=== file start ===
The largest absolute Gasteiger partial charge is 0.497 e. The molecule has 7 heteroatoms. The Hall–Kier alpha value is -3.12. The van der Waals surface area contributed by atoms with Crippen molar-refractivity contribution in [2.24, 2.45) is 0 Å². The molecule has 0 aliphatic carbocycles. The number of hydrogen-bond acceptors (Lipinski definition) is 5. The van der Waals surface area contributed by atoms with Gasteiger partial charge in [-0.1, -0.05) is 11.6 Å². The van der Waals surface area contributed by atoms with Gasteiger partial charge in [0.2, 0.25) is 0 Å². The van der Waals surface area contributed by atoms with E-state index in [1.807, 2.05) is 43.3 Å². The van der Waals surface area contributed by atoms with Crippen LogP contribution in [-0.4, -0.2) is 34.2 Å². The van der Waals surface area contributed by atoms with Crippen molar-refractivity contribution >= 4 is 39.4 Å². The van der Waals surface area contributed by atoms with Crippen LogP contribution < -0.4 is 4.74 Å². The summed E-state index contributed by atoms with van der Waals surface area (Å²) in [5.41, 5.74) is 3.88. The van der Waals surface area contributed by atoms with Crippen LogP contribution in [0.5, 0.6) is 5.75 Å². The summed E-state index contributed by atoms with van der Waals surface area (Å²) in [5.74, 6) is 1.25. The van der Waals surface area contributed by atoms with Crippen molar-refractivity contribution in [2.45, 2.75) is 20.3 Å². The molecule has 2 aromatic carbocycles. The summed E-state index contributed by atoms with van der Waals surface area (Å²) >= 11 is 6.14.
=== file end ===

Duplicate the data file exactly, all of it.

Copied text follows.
The largest absolute Gasteiger partial charge is 0.497 e. The molecule has 7 heteroatoms. The Hall–Kier alpha value is -3.12. The van der Waals surface area contributed by atoms with Crippen molar-refractivity contribution in [2.24, 2.45) is 0 Å². The molecule has 0 aliphatic carbocycles. The number of hydrogen-bond acceptors (Lipinski definition) is 5. The van der Waals surface area contributed by atoms with Gasteiger partial charge in [-0.1, -0.05) is 11.6 Å². The van der Waals surface area contributed by atoms with Gasteiger partial charge in [0.2, 0.25) is 0 Å². The van der Waals surface area contributed by atoms with E-state index in [1.807, 2.05) is 43.3 Å². The van der Waals surface area contributed by atoms with Crippen LogP contribution in [-0.4, -0.2) is 34.2 Å². The van der Waals surface area contributed by atoms with Crippen molar-refractivity contribution >= 4 is 39.4 Å². The van der Waals surface area contributed by atoms with Crippen LogP contribution < -0.4 is 4.74 Å². The summed E-state index contributed by atoms with van der Waals surface area (Å²) in [5.41, 5.74) is 3.88. The van der Waals surface area contributed by atoms with Crippen LogP contribution in [0.5, 0.6) is 5.75 Å². The summed E-state index contributed by atoms with van der Waals surface area (Å²) in [5.74, 6) is 1.25. The van der Waals surface area contributed by atoms with Crippen molar-refractivity contribution in [2.45, 2.75) is 20.3 Å². The molecule has 2 aromatic carbocycles. The summed E-state index contributed by atoms with van der Waals surface area (Å²) >= 11 is 6.14.